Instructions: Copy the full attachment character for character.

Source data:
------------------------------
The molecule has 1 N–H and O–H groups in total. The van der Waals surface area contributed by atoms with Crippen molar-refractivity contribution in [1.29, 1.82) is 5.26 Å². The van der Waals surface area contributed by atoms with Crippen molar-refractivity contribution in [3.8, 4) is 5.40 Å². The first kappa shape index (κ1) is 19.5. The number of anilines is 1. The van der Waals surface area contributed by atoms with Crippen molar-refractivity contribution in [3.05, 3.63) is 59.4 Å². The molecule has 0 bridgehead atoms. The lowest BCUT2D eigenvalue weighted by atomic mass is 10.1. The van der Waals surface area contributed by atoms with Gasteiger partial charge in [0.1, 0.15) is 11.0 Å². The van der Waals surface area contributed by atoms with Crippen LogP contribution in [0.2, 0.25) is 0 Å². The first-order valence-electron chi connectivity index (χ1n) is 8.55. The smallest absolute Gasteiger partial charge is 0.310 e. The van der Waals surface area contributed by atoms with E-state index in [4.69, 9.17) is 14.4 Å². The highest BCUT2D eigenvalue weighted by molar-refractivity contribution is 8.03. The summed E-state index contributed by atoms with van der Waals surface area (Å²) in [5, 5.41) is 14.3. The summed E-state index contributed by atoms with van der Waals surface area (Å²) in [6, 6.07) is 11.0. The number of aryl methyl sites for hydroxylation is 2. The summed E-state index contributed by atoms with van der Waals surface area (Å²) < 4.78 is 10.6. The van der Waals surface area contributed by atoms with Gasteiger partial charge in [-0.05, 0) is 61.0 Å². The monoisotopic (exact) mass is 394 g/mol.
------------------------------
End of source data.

The molecule has 1 N–H and O–H groups in total. The van der Waals surface area contributed by atoms with Crippen molar-refractivity contribution in [1.29, 1.82) is 5.26 Å². The van der Waals surface area contributed by atoms with Crippen molar-refractivity contribution in [3.8, 4) is 5.40 Å². The first kappa shape index (κ1) is 19.5. The number of anilines is 1. The van der Waals surface area contributed by atoms with Crippen molar-refractivity contribution in [3.05, 3.63) is 59.4 Å². The molecule has 0 bridgehead atoms. The lowest BCUT2D eigenvalue weighted by atomic mass is 10.1. The van der Waals surface area contributed by atoms with Gasteiger partial charge in [0.1, 0.15) is 11.0 Å². The van der Waals surface area contributed by atoms with Crippen LogP contribution in [0.2, 0.25) is 0 Å². The first-order valence-electron chi connectivity index (χ1n) is 8.55. The smallest absolute Gasteiger partial charge is 0.310 e. The van der Waals surface area contributed by atoms with E-state index in [4.69, 9.17) is 14.4 Å². The highest BCUT2D eigenvalue weighted by molar-refractivity contribution is 8.03. The summed E-state index contributed by atoms with van der Waals surface area (Å²) in [5, 5.41) is 14.3. The summed E-state index contributed by atoms with van der Waals surface area (Å²) in [6, 6.07) is 11.0. The number of aryl methyl sites for hydroxylation is 2. The summed E-state index contributed by atoms with van der Waals surface area (Å²) < 4.78 is 10.6. The van der Waals surface area contributed by atoms with Gasteiger partial charge in [-0.05, 0) is 61.0 Å². The monoisotopic (exact) mass is 394 g/mol.